The coriander aphid (Hyadaphis coriandri Das) is a pest of umbelliferous plants, including celery, parsley, coriander (cilantro), carrots, and dill.
The coriander aphid was recently detected in Immokalee, FL. This aphid is a newcomer to Florida, which was found for the first time in North America on fennel in Orange County, and subsequently on coriander and dill in Hillsborough County in 1998. It has been found sporadically in low numbers in Central and South Florida since that time.
Coriander aphids are yellow-green in color, dusted with greyish wax. They have short, dusky, slightly swollen siphunculi (or cornicles) that are about twice as long as wide. They form dense and often damaging colonies on leaves, heads, and stems of their host plants.
In Florida, several other aphid species occur with the coriander aphid. These include the green peach aphid and the rice root aphid. Both species have siphunculi that are much longer than twice their diameter. Rice root aphids live underground.
Survival And Spread
Coriander aphids are likely native to Central Asia. Distribution includes the Mediterranean area, Central and Southeast Asia, Africa, and California and Florida in the U.S. In its native lands, the life cycle of the coriander aphid is similar to that of other host-alternating aphids and is associated with winter hosts (Caprifoliaceae) and/or summer hosts (Umbelliferae). A fundatrix (or stem mother) hatches from an egg in the spring. Her offspring are parthenogenetic, winged-female spring migrants. They colonize summer host plants in the family Umbelliferae. During the summer, there can be many generations. All individuals are parthenogenetic females and may be either winged or wingless, depending on host plant quality and crowding in the colony. If the host plant quality declines, or the colony becomes crowded, winged individuals form that can establish colonies on new plants. In autumn, parthenogenetic female fall migrants occur in response to cooler temperatures and/or short days. These return to the winter hosts where they give birth to egg-laying females. Similarly, the summer colonies produce winged males in the fall. The males also return to the winter host plants where they mate with the egg-laying females to produce the overwintering eggs.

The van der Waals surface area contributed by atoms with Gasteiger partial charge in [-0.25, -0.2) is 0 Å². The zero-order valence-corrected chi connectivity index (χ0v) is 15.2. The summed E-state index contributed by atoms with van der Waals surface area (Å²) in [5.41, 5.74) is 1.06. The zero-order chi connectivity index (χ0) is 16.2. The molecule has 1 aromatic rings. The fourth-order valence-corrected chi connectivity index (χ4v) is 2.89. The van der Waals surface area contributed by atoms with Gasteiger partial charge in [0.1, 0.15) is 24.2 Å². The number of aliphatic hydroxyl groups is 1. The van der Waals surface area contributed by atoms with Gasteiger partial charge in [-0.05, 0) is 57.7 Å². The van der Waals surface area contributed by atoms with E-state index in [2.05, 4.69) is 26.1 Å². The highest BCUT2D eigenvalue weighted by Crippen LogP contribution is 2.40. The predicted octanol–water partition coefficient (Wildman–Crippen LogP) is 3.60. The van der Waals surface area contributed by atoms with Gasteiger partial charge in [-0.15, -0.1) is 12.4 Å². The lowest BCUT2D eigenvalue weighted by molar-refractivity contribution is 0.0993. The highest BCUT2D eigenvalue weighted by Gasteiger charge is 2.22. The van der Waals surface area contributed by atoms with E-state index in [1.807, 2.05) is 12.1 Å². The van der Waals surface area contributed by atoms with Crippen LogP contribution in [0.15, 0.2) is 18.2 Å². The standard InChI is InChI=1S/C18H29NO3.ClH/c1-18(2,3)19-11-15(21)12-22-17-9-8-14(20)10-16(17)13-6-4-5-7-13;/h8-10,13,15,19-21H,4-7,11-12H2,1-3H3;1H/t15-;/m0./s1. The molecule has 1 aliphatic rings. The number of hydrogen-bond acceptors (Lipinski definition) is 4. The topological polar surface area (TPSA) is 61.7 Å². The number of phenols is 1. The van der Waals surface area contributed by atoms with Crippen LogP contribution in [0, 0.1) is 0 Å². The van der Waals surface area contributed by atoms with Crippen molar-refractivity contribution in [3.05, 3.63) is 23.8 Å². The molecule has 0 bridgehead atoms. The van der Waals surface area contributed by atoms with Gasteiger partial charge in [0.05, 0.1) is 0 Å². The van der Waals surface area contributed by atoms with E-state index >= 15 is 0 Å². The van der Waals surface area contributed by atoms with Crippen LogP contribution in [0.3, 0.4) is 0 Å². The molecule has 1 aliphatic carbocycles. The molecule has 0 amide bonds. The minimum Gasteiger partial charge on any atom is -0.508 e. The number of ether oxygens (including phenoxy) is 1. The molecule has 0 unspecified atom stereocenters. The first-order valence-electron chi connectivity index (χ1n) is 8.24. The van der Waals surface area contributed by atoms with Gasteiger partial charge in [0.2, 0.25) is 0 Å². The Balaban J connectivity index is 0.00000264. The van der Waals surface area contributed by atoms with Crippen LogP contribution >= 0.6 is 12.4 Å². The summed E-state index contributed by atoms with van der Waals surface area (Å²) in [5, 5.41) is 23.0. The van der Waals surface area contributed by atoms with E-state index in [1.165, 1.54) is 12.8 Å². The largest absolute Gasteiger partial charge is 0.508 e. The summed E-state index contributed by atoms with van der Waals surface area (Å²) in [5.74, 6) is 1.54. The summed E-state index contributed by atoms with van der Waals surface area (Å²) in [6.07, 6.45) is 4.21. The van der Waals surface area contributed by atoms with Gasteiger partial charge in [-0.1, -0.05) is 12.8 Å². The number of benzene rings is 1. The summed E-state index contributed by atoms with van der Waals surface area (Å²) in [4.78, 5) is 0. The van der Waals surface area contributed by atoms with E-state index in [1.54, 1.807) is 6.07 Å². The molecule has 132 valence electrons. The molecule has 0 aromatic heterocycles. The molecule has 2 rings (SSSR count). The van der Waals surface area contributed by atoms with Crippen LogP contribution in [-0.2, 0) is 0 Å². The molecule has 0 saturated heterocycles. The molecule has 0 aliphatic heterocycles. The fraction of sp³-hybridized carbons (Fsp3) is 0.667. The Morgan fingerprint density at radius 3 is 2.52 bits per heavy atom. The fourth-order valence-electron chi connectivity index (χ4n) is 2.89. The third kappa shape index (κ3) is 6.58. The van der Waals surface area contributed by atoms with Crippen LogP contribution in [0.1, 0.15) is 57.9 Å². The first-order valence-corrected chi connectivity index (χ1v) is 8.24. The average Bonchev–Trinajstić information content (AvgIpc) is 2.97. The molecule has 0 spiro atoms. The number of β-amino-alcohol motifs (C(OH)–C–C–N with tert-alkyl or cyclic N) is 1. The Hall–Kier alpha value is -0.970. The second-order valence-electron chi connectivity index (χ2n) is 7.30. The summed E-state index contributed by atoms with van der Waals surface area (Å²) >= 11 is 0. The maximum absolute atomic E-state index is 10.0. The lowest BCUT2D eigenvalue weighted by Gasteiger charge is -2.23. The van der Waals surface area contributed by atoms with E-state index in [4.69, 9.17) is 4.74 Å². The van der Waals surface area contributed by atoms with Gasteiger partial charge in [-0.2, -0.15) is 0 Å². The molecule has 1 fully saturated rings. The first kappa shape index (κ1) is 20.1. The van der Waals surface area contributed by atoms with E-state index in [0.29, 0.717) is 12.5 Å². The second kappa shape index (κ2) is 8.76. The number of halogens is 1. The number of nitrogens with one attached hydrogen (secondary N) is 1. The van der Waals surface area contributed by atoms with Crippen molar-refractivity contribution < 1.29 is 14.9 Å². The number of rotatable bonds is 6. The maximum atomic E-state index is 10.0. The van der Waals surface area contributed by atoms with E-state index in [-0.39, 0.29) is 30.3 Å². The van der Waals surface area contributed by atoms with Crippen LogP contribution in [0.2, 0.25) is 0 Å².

In Florida, the overwintering part of the life cycle probably will not occur. More likely, colonies of summer forms, both winged and wingless, will persist on Umbelliferae throughout the year. To date, the coriander aphid has only been found in Florida on umbelliferous plants previously mentioned. There are records of sporadic colonies on miscellaneous hosts including horsemint, spiny pigweed, and soybean.
Scouting is important to detect infestations. Softer pesticides including insecticidal soaps, neonicotinoids like Admire (imidacloprid, Bayer CropScience), Provado (imidacloprid, Bayer CropScience), Assail (acetamiprid, United Phosphorus Inc.) and other chemistries including Beleaf (flonicamid, FMC Corp.), Movento (spirotetramat, Bayer CropScience) and Fulfill (pymetrozine, Syngenta) will provide good control and help reduce impact on beneficials.
Check labels as available materials may be limited because many of the host plants of coriander aphids are minor crops.